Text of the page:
George Washington Papers

To George Washington from William Gordon, 19 December 1785

From William Gordon

Jamaica Plain [Mass.] Decr 19. 1785

Dear Sir

I find in my minutes the following story to have been reported, the truth or error of which I wish to have ascertained, & therefore make my application to You as the proper person to establish or contradict it, viz., “When Genl Washington was at Morris Town in 1777 with the fewest men, a British officer was taken in a skirmish, who was permitted to go about upon his parole; within a few days he forfeited his honour & went off. Genl Washington being told it, cried out, then I am ruined; but sent for a counter-spy, who went off for Cornwallis; on coming to his quarters, Cornwallis with other officers were in consultation. The spy insisted upon seeing Cornwallis, & sent in his name, on which he was ordered into the room, when he delivered a return to Cornwallis, according to which Genl Washington had one regiment at Bound Brook, another at this place, a third at that & soon, making his whole force between three & 4,000 men—upon reading of which Cornwallis cursed & said Did I not tell you so? What a pretty scrape we should have been brought into, had we attended to our information! It does not signify, I never will trust to the information of a man that will break his parole—And so nothing was attempted.”1 I am now full as busy as a hen with one chick. Your Excellency will therefore excuse my enlarging, which may possibly be equally adapted to your numerous engagements. Mrs Gordon unites in most sincere regards to Self Lady & friends, the young one particularly, with your Excellys affectionate friend & humble servant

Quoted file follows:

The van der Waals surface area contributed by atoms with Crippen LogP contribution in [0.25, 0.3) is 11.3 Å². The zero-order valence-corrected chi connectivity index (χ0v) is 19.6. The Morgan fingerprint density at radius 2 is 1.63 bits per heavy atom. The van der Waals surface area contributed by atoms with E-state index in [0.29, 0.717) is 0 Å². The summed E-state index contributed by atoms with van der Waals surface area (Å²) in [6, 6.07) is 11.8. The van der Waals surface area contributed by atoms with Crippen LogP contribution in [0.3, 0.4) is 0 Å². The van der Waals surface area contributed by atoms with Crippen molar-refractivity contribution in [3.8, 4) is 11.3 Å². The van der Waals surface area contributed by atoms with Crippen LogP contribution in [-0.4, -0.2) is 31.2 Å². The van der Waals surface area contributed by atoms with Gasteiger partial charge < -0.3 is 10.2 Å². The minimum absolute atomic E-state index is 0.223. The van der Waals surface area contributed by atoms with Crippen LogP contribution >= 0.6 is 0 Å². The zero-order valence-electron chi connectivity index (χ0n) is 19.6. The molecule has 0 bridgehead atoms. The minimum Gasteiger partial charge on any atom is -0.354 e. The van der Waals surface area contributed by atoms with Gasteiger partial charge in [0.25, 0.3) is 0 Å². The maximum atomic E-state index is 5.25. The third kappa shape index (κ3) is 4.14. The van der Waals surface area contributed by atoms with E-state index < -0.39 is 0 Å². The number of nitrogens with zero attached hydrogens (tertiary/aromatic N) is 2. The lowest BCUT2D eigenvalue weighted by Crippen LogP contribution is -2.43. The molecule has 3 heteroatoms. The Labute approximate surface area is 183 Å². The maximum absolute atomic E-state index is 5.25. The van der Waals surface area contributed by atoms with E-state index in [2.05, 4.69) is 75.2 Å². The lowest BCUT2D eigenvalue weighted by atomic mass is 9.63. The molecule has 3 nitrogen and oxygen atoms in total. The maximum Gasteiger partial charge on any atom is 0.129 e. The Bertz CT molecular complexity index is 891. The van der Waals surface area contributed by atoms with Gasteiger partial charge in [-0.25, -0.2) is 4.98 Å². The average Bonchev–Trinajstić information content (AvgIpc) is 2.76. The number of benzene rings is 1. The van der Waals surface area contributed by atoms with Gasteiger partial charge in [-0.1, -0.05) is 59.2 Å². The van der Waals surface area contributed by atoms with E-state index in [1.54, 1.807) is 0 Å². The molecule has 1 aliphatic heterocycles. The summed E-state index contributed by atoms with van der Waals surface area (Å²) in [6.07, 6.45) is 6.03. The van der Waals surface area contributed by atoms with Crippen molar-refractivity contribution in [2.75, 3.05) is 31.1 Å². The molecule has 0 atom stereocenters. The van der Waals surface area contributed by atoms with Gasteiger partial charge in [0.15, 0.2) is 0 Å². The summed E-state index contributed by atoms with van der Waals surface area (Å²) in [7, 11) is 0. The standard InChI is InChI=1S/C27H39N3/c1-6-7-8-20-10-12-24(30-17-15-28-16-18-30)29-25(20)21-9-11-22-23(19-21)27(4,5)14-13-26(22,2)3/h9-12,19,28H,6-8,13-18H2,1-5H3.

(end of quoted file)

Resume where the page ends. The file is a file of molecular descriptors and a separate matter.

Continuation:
William Gordon


1GW’s response to this inquiry has not been found, but it is evident that GW had responded before Gordon wrote again on 16 Feb. 1786. Gordon does not repeat the story in volume 2 of his History, published in London, 1788.

Index Entries